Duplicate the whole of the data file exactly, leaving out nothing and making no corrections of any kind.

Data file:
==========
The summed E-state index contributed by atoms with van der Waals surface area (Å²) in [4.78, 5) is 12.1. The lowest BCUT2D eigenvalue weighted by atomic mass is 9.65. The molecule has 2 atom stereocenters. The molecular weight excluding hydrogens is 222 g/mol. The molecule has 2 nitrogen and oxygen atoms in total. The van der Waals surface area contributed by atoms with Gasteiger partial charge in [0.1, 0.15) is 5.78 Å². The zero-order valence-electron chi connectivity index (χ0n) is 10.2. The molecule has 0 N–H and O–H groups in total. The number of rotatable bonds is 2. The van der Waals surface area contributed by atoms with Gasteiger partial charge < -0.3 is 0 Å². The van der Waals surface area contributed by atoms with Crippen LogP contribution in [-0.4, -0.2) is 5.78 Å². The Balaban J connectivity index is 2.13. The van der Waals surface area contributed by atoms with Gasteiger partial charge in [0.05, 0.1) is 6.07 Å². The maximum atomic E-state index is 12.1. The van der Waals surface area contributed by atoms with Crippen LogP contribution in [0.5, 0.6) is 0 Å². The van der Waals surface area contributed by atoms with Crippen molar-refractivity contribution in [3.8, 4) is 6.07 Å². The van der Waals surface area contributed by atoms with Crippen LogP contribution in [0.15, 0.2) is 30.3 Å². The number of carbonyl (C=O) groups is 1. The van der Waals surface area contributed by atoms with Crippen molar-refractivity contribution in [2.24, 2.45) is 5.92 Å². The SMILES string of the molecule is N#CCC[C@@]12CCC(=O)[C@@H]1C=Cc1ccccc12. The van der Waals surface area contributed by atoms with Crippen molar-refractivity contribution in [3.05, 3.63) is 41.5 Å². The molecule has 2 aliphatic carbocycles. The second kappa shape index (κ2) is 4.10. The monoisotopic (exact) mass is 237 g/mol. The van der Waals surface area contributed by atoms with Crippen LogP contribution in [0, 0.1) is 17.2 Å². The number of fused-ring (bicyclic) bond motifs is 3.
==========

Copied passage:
The summed E-state index contributed by atoms with van der Waals surface area (Å²) in [4.78, 5) is 12.1. The lowest BCUT2D eigenvalue weighted by atomic mass is 9.65. The molecule has 2 atom stereocenters. The molecular weight excluding hydrogens is 222 g/mol. The molecule has 2 nitrogen and oxygen atoms in total. The van der Waals surface area contributed by atoms with Gasteiger partial charge in [0.1, 0.15) is 5.78 Å². The zero-order valence-electron chi connectivity index (χ0n) is 10.2. The molecule has 0 N–H and O–H groups in total. The number of rotatable bonds is 2. The van der Waals surface area contributed by atoms with Gasteiger partial charge < -0.3 is 0 Å². The van der Waals surface area contributed by atoms with Crippen LogP contribution in [-0.4, -0.2) is 5.78 Å². The Balaban J connectivity index is 2.13. The van der Waals surface area contributed by atoms with Gasteiger partial charge in [0.05, 0.1) is 6.07 Å². The maximum atomic E-state index is 12.1. The van der Waals surface area contributed by atoms with Crippen LogP contribution in [0.5, 0.6) is 0 Å². The van der Waals surface area contributed by atoms with Crippen molar-refractivity contribution in [3.8, 4) is 6.07 Å². The van der Waals surface area contributed by atoms with Crippen LogP contribution in [0.15, 0.2) is 30.3 Å². The number of carbonyl (C=O) groups is 1. The van der Waals surface area contributed by atoms with Crippen molar-refractivity contribution in [2.24, 2.45) is 5.92 Å². The SMILES string of the molecule is N#CCC[C@@]12CCC(=O)[C@@H]1C=Cc1ccccc12. The van der Waals surface area contributed by atoms with Crippen molar-refractivity contribution in [3.05, 3.63) is 41.5 Å². The molecule has 2 aliphatic carbocycles. The second kappa shape index (κ2) is 4.10. The monoisotopic (exact) mass is 237 g/mol. The van der Waals surface area contributed by atoms with Crippen LogP contribution in [0, 0.1) is 17.2 Å². The number of fused-ring (bicyclic) bond motifs is 3.